Tuesday, 30 March 2010

Phantom Stranger #33. Deadman's Bluff.

Phantom Stranger #33, Jim Aparo, Mike Grell, DeadmanI always thought the Phantom Stranger was the comic book equivalent of those tin foil trays that meat pies come in. You always think you should do something with them other than just throw them away - maybe wear them as a hat or something - but in the end, you can never decide on just what.

In the same way, DC never seemed too sure what to do with the Phantom Stranger.

Here was a character who, thanks to his status as man of mystery, was nice and shiny but what exactly was his purpose?

If Marvel Comics' Dr Strange was the master of mystic dimensions, the Phantom Stranger was master of the single dimension, as he appeared to have no existence whatsoever outside the pages of his own comic and, in some issues, didn't even seem to have an awful lot of existence within them.

Phantom Stranger #32, a ghoulish raid
Thus it was that, in some tales, he was an active participant, in some a mere narrator and, in others, he'd simply appear during a lull in the action to give one of the participating characters a lecture that, while no doubt wise, was of no more practical use to them than a chocolate teapot.

Still, it didn't really matter as, despite dressing and talking like a wally, the Phantom Stranger was cool, maybe even more so than DC's other men of mystery the Shadow and the Spectre. While they might turn you into wood and chop you up or just plain shoot you, the Phantom Stranger would merely lecture you to death, which seemed an altogether more civilised, though annoying, trait.

Phantom Stranger #32, Deadman on a fridgeHere, it was Deadman's turn to get a good nagging, as, monomaniacal as ever, he was out to find the man who killed him. Given his mystical powers, the Phantom Stranger could probably have found out who killed Deadman and told him.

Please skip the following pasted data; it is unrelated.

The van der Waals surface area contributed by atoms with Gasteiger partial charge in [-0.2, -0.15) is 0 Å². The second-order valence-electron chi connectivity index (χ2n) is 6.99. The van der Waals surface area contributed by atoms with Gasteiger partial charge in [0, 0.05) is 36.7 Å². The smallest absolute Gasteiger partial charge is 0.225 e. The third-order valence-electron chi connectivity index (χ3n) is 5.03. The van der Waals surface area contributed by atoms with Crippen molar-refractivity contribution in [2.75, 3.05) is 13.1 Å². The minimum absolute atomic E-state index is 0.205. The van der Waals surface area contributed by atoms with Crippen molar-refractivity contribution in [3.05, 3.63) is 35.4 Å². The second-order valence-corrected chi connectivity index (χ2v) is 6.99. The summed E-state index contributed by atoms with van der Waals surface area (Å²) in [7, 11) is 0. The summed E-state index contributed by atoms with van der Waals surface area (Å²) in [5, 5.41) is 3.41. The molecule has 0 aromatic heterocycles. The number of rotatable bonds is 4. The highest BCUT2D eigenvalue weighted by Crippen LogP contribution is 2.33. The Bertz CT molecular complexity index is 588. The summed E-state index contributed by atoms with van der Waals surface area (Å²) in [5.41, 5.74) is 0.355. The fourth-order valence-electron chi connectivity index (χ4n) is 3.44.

Instead he insists on turning up at the tale's climax to lecture the vengeful ghost on the foolishness of his ways. In one panel he lambasts the ghost because he's not going to kill a man and then three panels later, lambasts him because he is. Jeez, some people are never happy.

But you have to credit writer Arnold Drake; given the Stranger's somewhat undefined nature, it must have been no easy task to weave interesting tales around him and this tale is never dull.

Still, as with all of DC's mystery mags of this era, the main attraction's the art and, with a magnificent Jim Aparo cover and interior work by the Legion of Super-Heroes' Mike Grell, it was never going to let us down on that score. Granted the Stranger's anatomy on the front cover's a little weird - his arms seem to end just below the knee - but, that aside, it's another classic cover from the late, great Jim Aparo who at this stage of his career seemed able to churn out classic covers in his sleep.

"Follow me into strange worlds," said the blurb at the top of most issues, "-- For I am the Phantom Stranger." And I must've been hooked because I always would.

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